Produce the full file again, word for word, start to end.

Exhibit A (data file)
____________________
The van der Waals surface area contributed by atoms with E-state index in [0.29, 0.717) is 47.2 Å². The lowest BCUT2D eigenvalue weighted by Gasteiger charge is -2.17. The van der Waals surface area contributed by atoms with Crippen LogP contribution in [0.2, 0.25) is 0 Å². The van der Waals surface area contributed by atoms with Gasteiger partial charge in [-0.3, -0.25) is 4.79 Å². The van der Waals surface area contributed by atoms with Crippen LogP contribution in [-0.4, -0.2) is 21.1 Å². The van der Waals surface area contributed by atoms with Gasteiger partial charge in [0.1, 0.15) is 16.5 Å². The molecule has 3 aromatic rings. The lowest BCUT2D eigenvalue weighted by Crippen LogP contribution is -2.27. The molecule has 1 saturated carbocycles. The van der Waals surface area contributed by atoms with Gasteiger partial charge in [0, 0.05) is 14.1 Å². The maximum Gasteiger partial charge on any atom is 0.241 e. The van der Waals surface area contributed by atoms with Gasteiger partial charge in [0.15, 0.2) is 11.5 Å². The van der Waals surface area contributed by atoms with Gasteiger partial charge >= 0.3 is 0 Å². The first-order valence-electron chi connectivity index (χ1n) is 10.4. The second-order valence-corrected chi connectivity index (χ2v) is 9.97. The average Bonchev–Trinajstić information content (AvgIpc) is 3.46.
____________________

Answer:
The van der Waals surface area contributed by atoms with E-state index in [0.29, 0.717) is 47.2 Å². The lowest BCUT2D eigenvalue weighted by Gasteiger charge is -2.17. The van der Waals surface area contributed by atoms with Crippen LogP contribution in [0.2, 0.25) is 0 Å². The van der Waals surface area contributed by atoms with Gasteiger partial charge in [-0.3, -0.25) is 4.79 Å². The van der Waals surface area contributed by atoms with Crippen LogP contribution in [-0.4, -0.2) is 21.1 Å². The van der Waals surface area contributed by atoms with Gasteiger partial charge in [0.1, 0.15) is 16.5 Å². The molecule has 3 aromatic rings. The lowest BCUT2D eigenvalue weighted by Crippen LogP contribution is -2.27. The molecule has 1 saturated carbocycles. The van der Waals surface area contributed by atoms with Gasteiger partial charge in [0, 0.05) is 14.1 Å². The maximum Gasteiger partial charge on any atom is 0.241 e. The van der Waals surface area contributed by atoms with Gasteiger partial charge in [0.15, 0.2) is 11.5 Å². The van der Waals surface area contributed by atoms with Gasteiger partial charge >= 0.3 is 0 Å². The first-order valence-electron chi connectivity index (χ1n) is 10.4. The second-order valence-corrected chi connectivity index (χ2v) is 9.97. The average Bonchev–Trinajstić information content (AvgIpc) is 3.46.